The Chartered Financial Analyst (CFA) Charter is obtained by those who have passed all three levels of the CFA Exam process and completed the required work experience. The Exams test the knowledge of CFA candidates on many topics, including wealth planning, asset valuation, risk management, and portfolio management. Typically, CFA candidates have finance, accounting, business, and economics backgrounds, but a financial background is not required to pursue the Charter.
Passing all CFA Exam levels is challenging and requires a dedication to studying for a few years. How you prepare for each Exam might determine whether or not you truly understood the concepts tested or merely memorized the information on exam day. Let’s explore the benefits of studying to understand the CFA Exam versus memorizing to pass.
Memorization is the ability to learn singular facts through conscious efforts. Memorizing is an excellent way to remember information for short-term recall and in fast-paced environments. Using memory recall is a valuable skill in many settings, especially when working in high-stress situations. Recent studies have shown that memory recall is vital for long-term learning since every time memory is retrieved, it becomes more accessible for future scenarios.
Memory recall also helps CFA candidates create comprehensible and integrated mental portrayals of structured concepts, which is critical to solving new problems and drawing new inferences.
When CFA candidates can understand concepts to the extent that they could teach the material to someone else, they will have achieved true comprehension. Comprehension means long-term understanding because you’re figuring out connections between ideas, why they work together, and why things happen the way they do.
Once you comprehend information, you will have a deeper understanding of the material you’re trying to learn for better recall on exam day. Fully understanding complex information and ideas builds confidence in your knowledge when sitting for the CFA Exam.
The best way to approach comprehending a topic is to ask yourself, “Why does this matter, and why is it important for me to comprehend?” When you’re able to answer “why,” you’ll be able to approach the CFA Exam with a deeper understanding of the material.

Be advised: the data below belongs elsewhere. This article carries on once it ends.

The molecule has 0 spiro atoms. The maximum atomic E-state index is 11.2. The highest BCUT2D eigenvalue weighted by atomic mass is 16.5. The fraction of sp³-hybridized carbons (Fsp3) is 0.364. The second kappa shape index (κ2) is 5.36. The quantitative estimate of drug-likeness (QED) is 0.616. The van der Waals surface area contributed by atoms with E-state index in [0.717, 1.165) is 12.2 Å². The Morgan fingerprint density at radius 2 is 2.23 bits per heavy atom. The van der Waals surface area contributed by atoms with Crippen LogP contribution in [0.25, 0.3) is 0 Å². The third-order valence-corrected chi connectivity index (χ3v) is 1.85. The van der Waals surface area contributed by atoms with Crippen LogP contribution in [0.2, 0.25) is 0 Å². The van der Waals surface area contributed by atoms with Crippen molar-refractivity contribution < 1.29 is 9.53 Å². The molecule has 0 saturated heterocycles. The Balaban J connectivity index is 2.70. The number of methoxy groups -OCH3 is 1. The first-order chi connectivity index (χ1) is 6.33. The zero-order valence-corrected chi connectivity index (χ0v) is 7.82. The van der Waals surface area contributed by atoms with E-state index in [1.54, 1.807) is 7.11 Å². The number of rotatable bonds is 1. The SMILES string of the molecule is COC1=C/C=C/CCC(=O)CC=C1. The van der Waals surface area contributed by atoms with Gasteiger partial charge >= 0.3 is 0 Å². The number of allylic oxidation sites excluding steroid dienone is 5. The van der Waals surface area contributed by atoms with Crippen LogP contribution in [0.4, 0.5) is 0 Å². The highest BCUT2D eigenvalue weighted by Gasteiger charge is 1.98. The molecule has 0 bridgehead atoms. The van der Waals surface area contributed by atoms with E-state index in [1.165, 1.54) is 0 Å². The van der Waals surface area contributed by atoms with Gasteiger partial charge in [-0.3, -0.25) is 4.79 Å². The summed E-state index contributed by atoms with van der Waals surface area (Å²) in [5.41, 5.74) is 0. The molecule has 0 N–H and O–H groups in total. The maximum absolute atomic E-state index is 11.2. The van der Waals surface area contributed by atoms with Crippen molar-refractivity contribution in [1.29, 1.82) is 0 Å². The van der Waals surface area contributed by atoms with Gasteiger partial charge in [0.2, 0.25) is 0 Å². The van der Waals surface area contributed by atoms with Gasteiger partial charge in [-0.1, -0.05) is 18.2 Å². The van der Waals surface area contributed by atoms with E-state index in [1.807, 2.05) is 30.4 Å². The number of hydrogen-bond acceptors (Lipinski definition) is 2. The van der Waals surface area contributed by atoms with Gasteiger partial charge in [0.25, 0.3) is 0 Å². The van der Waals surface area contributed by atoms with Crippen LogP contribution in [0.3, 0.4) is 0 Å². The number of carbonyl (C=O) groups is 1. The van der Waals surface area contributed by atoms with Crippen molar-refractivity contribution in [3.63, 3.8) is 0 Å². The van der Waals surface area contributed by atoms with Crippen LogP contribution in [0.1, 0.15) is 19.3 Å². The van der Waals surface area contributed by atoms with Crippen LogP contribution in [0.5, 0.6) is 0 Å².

The Best of Both Worlds: Active Learning
Active learning and recall is an essential and powerful learning process that combines memory retrieval with comprehension. Active learning is an excellent learning technique to boost memory retention when studying for the CFA Exam. There are several steps in the active-learning process, including learning by doing, focused learning, and simplified learning.
- Learning by doing involves repetition to master difficult concepts; for example, doing practice questions to familiarize yourself with the CFA Exam test-taking process and topics tested until mastery is achieved.
- Focused learning lets you hone in on the most relevant topics you need to know and target the more challenging areas within your study plan. When you focus on what is most important to learn, you can study more efficiently and prevent burnout.
- Finally, simplified learning is taking complex ideas and breaking them down into more manageable and concise sections so that you can absorb and understand more information. Once you truly understand the subjects, you can use memory tools to recall what you both understand and remember.
Active learning is a participatory study method that allows CFA candidates to engage fully with their study materials instead of passively reviewing the information. By incorporating active learning into their CFA studies, candidates can absorb more of the material faster and obtain the confidence they need to pass the CFA Exam.
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